Edward Isser, professor and chair of the theatre department and a member of the College of the Holy Cross faculty since 1995, received the 2013 Distinguished Teaching Award at the College’s annual President’s Convocation and Awards Ceremony.
The Holy Cross Distinguished Teaching Award recognizes and honors teaching excellence of the College’s faculty. After careful review of nominations, a committee of students, faculty, and administrators selects the honoree. Recipients demonstrate the College’s commitment to teaching and personalized instruction by making ideas come alive for students both in and out of the classroom. The Distinguished Teaching Award recipient is invited to give the principal address during the Faculty Convocation in the fall.
“Teaching—in any discipline—demands great sensitivity to our students’ needs,” said Timothy Austin, vice president for academic affairs and dean of the College, at the President’s Convocation. “Isser offers frank critiques of the students’ work while still affirming their willingness to risk, to move beyond the comfort of the known and face the monsters many of us avoid.”
Responding to news of the honor, Isser says, “The award means a great deal to me because it’s an affirmation of the centrality of the arts at Holy Cross, and recognition of the work of all the faculty and staff of the Department of Theatre.” Isser, who specializes in Shakespeare, literature, and directing, also teaches in the College’s Montserrat program, and leads a Maymester trip to London called “British Theatre in Perspective.” He says, “In the age of Google and Wikipedia, teaching has to transcend the mere transmission of information by emphasizing critical thinking, discernment, and the application of ethical values.”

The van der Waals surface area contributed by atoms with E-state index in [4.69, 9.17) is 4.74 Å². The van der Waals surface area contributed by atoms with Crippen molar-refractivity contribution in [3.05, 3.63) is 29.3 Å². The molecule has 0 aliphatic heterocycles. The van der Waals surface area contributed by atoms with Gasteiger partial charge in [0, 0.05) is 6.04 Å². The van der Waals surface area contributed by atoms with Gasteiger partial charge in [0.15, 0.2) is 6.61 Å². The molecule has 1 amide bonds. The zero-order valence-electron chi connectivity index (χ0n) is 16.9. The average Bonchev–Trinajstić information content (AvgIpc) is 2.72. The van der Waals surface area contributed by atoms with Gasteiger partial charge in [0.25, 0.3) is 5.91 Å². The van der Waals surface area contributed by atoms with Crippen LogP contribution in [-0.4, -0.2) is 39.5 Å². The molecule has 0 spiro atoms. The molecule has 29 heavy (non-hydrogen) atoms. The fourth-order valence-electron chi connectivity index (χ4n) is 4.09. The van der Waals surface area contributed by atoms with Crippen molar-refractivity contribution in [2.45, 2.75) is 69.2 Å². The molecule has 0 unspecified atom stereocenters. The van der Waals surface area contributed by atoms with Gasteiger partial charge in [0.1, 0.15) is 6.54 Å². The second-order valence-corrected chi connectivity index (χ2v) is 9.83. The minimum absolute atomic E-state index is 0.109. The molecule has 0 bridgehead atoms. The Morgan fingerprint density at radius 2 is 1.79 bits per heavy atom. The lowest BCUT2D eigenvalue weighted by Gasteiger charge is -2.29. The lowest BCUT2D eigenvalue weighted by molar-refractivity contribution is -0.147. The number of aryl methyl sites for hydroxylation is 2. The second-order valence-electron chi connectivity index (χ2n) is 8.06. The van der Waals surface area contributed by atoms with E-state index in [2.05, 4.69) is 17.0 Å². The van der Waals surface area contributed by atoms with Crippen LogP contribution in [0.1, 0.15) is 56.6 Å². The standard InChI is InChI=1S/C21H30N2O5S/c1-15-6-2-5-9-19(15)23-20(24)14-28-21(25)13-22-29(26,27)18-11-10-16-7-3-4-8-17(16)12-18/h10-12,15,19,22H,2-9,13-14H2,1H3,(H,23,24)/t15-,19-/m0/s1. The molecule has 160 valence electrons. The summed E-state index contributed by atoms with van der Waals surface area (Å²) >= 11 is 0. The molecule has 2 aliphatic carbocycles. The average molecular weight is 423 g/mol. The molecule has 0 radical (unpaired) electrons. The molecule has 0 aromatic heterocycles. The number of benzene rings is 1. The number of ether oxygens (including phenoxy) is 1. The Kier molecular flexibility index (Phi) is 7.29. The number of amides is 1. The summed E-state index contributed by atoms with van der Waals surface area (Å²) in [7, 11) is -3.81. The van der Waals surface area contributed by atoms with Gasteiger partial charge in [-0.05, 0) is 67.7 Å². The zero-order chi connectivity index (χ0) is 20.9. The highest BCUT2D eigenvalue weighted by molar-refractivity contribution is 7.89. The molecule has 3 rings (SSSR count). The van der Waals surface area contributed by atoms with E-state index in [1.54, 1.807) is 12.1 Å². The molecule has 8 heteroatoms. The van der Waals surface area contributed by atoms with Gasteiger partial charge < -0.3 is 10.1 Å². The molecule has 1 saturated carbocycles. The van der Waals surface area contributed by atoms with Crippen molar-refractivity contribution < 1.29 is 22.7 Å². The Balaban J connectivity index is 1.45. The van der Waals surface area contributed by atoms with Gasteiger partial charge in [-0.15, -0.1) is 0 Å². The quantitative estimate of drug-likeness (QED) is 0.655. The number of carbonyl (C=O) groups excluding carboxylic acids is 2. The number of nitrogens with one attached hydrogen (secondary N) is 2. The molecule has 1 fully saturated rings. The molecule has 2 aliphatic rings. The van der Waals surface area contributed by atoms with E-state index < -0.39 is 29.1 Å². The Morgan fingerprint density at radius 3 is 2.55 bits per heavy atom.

Isser, who earned a joint Ph.D. in drama and humanities from Stanford University, is also the author of the book “Stages of Annihilation: Theatrical Representations of the Holocaust” (Fairleigh Dickinson, UP, 1997), as well as numerous scholarly articles. He has directed thirty-five theatrical productions, including a dozen of Shakespeare’s plays on campus, in Worcester’s Green Hill Park and at the now defunct Foothills Theatre. He says he owes his success to his colleagues and students, as he remarks that “education is always a collaboration between teachers and students, and nothing is more collaborative than the production of theatre.” Furthermore, he notes that he is proud to teach at an institution that strives to uphold the value of “creating men and women dedicated to others,” and that similarly, he understands that “The creation of art is about the human spirit; without it, our lives are devoid of wonder and meaning.”
The recipient of many awards and fellowships, Isser received the College’s Arthur J. O’Leary Faculty Recognition Award in 2008. He lives in West Greenwich, R.I.
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